Old School Layer 2 Hacking

When I designed my TCP/IP Weapons School class my intent was to teach TCP/IP at an advanced level using traffic generated by security tools. I thought the standard approach of showing all normal traffic was boring. Sometimes students (or those on the sidelines) wonder why I should bother teaching a technique like ARP spoofing at all, when layer 7 attacks are what the cool kids are doing these days. One answer is below.

Ref: Sunbelt Blog

How could this happen? It turns out it wasn't the fault of the Metasploit Project. Rather, a server in the same VLAN as the Metasploit Project was compromised and used to ARP spoof the gateway of the Metasploit Project Web site. See Full Disclosure: Re: Metasploit - Hack ? and this for details.

HD Moore responded to the incident by adding the proper MAC address for his Web hoster's gateway as a static entry to his ARP cache.

This is a great example of a cloud security problem. You host your content at a third party, and you rely upon that third party -- and potentially other customers of that third party -- to implement adequate security. In this case, at least one other customer was vulnerable, and the Web hosting company didn't take adequate measures to protect its switching infrastructure. Of course the intruder who ran the ARP spoofing attack is really at fault, but this event demonstrates the trade-off associated with relying upon third parties.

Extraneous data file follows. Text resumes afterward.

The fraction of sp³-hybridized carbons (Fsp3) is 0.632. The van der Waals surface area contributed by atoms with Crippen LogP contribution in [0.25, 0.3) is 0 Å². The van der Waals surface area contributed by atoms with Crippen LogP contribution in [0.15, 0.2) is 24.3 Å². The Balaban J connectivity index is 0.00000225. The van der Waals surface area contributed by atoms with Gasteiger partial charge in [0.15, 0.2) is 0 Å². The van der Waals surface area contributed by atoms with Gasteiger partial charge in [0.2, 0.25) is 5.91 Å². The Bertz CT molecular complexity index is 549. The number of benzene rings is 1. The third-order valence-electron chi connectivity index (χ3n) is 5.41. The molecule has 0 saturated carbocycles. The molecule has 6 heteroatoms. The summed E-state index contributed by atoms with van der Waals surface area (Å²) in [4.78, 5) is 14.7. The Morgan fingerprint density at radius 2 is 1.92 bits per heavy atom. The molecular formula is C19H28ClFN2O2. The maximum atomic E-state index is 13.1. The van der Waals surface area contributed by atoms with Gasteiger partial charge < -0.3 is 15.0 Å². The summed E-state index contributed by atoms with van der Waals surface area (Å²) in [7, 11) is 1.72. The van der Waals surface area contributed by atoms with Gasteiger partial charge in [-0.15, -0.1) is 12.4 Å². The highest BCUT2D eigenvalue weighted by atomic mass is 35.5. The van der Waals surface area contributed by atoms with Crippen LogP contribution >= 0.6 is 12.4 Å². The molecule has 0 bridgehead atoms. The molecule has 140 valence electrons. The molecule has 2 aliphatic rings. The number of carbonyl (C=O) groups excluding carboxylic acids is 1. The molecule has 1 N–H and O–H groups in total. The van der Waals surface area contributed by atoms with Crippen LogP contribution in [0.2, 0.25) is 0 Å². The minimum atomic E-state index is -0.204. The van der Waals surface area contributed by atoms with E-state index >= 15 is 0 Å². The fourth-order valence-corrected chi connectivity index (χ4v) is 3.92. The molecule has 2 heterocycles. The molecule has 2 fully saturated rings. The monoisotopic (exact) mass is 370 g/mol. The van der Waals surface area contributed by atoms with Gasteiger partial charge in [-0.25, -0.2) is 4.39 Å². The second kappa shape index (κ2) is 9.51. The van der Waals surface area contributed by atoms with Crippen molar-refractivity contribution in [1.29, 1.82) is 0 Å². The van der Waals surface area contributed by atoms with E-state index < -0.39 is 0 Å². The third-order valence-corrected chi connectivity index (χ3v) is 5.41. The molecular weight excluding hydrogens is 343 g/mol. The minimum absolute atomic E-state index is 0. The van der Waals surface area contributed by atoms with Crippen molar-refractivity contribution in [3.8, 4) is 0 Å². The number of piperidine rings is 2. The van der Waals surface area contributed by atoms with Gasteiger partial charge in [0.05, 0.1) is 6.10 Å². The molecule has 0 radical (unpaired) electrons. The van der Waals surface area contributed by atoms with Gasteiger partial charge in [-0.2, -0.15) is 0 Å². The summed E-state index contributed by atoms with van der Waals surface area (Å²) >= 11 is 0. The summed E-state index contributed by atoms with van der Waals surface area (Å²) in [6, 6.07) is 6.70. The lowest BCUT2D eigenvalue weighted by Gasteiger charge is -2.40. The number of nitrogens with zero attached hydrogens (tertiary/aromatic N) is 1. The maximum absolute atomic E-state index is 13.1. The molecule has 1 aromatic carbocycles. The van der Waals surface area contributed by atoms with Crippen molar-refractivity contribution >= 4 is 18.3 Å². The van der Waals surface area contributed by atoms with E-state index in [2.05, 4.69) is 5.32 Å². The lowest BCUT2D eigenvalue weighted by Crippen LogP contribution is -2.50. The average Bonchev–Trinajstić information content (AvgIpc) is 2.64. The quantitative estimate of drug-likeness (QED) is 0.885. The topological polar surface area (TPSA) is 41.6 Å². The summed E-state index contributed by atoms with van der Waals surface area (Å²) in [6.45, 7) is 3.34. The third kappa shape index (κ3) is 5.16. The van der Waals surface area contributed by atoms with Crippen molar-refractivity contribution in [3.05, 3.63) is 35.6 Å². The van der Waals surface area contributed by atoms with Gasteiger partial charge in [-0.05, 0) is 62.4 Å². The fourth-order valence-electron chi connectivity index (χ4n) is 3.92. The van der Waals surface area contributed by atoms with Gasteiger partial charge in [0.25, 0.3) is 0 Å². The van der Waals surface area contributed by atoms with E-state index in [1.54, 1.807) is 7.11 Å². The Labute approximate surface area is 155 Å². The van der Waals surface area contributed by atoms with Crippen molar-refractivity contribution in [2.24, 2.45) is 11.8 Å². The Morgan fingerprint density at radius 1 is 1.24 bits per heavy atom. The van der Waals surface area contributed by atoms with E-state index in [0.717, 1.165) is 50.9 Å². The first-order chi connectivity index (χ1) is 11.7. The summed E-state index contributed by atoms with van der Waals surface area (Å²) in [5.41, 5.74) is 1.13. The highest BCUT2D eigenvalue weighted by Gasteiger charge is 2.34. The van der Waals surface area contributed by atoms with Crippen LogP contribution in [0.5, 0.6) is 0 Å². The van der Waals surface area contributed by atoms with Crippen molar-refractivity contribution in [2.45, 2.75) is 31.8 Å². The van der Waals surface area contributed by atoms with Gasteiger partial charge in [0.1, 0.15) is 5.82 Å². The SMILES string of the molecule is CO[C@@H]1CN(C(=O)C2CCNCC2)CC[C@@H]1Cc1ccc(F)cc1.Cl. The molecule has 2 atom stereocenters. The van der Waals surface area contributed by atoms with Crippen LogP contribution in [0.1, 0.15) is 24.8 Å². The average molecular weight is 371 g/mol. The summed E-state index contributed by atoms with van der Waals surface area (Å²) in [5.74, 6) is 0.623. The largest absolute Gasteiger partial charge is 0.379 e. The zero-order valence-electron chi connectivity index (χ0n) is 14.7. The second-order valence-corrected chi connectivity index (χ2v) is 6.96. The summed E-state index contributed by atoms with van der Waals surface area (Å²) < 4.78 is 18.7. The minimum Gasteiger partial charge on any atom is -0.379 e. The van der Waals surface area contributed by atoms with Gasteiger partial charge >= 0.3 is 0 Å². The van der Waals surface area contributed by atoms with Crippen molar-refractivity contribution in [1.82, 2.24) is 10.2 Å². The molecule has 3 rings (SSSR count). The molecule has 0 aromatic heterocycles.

Incidentally, this marks the third event of "modern history" involving ARP spoofing I've documented here. Earlier incidents included Freenode admin credentials and injecting malicious IFRAMEs at another Web hosting provider.

If you're interested in my Black Hat class, we increased the seat count to 80 per class (instead of 60). Registration is still open.


Anonymous said…
is hacking illegal?
Roland Dobbins said…
Whoever is responsible for the switching infrastructure should implement the various layer-2 security mechanisms which are available on modern switches, such as port, pVLANs, IP Source Guard/DHCP Snooping (works for static addresses, too) in order to mitigate the risk of attacks of this type being successfully launched. Proper instrumentation and telemetry collection/analysis would've let the opsec team know something was afoot, as well.
Anonymous said…
You know, security "practitioners" nowadays are so focused on application level security they often forget about the other layers. When it comes to "security" sites, they should have known better especially team Metasploit who is providing PACH's (Point and Click Hackers) with all inclusive tools.
Anonymous said…
I don't know why anyone would discount ARP spoofing as a legitimate attack vector. There was a pretty big EDU incident this last year where malware on a machine was ARP spoofing and doing code injection attacks as people requested HTTP through the malware infected machine. The details were released during a presentation at Educause Security 2008 ('An ARP Spoofing and Router Impersonation Incident' by David Greenberg of Indiana University). It's an incredibly effective malware distribution tool.

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